Types of Waiting Period: 

  • Initial Waiting Period: In health insurance, this period is also referred to as the cooling period. The insured has to wait for a certain amount of time from the date of issuance of the policy. One can avail of the benefits of the policy only after the end of this cooling period. 


  • Pre-Existing Disease Waiting Period: When you buy a health policy, the insurer asks you to furnish the details related to any pre-existing disease. They may also ask you to undergo a few medical tests to gain an idea about the same. A pre-existing disease, according to the IRDAI, is any condition, sickness, accident or disease that was diagnosed up to 48 months before purchasing your health insurance policy.


  • Waiting Period for Specific Diseases: When it comes to claiming for treatment and hospitalisation associated with a list of specific conditions, a waiting period means that you will have to wait for the specified amount of time before making a claim. Usually, the insurance provider has a waiting period of two to four years for specific diseases. 

  •  Maternity Benefit Waiting Period: For those expecting a baby soon, there is an option to incorporate a maternity benefit and newborn baby add-on. Apart from only planning for the baby, it is also wise to plan financially for the expenses that occur during and after childbirth. The waiting period for availing of a maternity benefit ranges between one year and four years. 

Apart from the above, there is a waiting period for complimentary check-ups, accidental hospitalisation and bariatric surgery.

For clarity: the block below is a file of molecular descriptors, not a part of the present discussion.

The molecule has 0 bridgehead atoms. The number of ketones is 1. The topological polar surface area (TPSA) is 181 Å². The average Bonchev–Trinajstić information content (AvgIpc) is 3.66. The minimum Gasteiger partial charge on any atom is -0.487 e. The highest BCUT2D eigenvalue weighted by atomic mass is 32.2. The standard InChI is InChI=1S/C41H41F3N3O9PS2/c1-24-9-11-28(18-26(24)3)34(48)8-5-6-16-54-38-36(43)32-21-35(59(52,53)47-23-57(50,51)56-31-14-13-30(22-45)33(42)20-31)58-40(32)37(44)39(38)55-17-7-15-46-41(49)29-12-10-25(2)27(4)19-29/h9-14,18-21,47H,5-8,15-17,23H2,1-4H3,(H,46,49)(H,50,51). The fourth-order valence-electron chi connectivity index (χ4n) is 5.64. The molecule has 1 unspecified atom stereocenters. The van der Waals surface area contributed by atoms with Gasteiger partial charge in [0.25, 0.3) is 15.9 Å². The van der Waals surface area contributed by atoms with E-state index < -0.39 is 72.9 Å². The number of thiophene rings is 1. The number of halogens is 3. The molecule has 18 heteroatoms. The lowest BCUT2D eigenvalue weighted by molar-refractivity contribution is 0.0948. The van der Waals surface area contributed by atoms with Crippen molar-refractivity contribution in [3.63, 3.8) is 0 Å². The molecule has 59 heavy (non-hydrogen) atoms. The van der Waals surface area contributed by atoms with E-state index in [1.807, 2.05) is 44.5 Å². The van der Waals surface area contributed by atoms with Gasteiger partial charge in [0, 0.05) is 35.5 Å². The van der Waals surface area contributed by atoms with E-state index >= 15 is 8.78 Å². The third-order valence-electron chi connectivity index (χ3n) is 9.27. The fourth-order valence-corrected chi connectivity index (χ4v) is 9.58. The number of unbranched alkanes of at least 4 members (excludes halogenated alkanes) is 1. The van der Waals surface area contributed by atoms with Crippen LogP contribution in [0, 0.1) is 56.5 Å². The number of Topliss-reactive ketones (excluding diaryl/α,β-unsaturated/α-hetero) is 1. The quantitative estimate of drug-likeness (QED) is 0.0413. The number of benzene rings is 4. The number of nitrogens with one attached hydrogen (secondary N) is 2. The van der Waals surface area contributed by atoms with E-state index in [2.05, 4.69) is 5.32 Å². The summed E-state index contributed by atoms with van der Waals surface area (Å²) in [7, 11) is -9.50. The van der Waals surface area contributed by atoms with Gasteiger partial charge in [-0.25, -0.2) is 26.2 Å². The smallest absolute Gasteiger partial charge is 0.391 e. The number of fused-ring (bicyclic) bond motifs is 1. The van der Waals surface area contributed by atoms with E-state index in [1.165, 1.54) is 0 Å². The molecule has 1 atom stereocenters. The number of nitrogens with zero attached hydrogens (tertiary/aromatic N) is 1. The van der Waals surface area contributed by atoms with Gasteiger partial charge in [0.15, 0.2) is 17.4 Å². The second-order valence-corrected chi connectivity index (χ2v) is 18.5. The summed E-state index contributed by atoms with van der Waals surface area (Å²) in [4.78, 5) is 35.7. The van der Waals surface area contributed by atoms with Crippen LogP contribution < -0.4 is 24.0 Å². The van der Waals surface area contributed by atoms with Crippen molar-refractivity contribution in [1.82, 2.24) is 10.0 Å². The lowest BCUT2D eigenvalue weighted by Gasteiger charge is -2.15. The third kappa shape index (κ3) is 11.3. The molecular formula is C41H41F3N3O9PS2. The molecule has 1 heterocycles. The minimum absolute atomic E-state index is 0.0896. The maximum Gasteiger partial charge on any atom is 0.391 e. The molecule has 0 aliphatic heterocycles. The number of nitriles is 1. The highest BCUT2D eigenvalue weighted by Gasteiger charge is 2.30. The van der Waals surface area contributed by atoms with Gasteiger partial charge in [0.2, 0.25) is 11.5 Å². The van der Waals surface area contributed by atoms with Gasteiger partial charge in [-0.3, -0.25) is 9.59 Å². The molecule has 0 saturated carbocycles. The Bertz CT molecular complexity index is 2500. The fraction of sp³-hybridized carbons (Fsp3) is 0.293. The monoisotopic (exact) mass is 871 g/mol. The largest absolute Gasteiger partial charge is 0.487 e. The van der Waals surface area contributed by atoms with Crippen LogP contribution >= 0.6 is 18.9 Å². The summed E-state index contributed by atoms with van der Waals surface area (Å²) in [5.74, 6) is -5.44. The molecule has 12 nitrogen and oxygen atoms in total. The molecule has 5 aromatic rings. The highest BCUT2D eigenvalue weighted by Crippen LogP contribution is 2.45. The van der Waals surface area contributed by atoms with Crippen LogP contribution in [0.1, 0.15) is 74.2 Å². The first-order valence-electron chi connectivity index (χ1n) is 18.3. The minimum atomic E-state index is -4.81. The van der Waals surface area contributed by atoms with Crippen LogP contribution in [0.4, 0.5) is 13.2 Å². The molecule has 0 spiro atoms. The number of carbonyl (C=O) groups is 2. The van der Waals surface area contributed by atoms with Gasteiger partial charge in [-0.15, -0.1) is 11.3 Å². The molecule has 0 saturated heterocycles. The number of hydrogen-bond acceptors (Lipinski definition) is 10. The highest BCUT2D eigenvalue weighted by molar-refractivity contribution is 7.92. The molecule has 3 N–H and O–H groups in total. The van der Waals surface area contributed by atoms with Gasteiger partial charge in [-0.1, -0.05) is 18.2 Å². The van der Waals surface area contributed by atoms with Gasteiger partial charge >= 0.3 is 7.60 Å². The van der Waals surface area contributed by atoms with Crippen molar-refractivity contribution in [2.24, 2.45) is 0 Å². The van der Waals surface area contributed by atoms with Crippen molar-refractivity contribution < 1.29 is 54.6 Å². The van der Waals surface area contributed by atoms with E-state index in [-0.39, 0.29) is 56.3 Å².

5. Health Check-Ups 

A health insurance provider may require you to undergo a medical check-up before providing insurance coverage to you. This is not necessary, though, if you renew your insurance policy on time. If your current health plan expires and you want to get a new one, you may need to undergo another medical check-up.

6. Co-Payment

The co-payment in a policy refers to the portion of the claim amount that the policyholder has to bear under a health policy. Some insurance plans include an obligatory co-payment clause while others provide policyholders with the option of making a voluntary co-payment that helps in lowering their policy premium amount. 

7. No Claim Bonus 

A no claim bonus is a monetary incentive provided by an insurance provider to the policyholder. It is a small gesture for the insurer to thank the policyholder for going a year without filing a claim. Furthermore, in India, a no-claim incentive is regarded as one of the most important aspects to consider when acquiring a health insurance plan. The insurer might offer a discount on the premium if the policyholder has not filed a claim for a specific period. 

8. Grace Period 

Your health policy is operational only for a specific period after which it needs renewal. If you fail to pay the premium on the deadline, your insurer may grant you a grace period to renew your policy. During this time, your existing policy benefits would still be effective. Usually, an insurance provider offers a grace period of 15 to 30 days.

To Conclude 

Whether it is health insurance, personal accident insurance, or group mediclaim policy, choosing appropriate insurance coverage for oneself may appear to be a simple task, but if you do not understand the insurance terms, it may quickly become a painful and lengthy journey. Before purchasing insurance for yourself or your loved ones, it is a good idea to familiarise yourself with the glossary.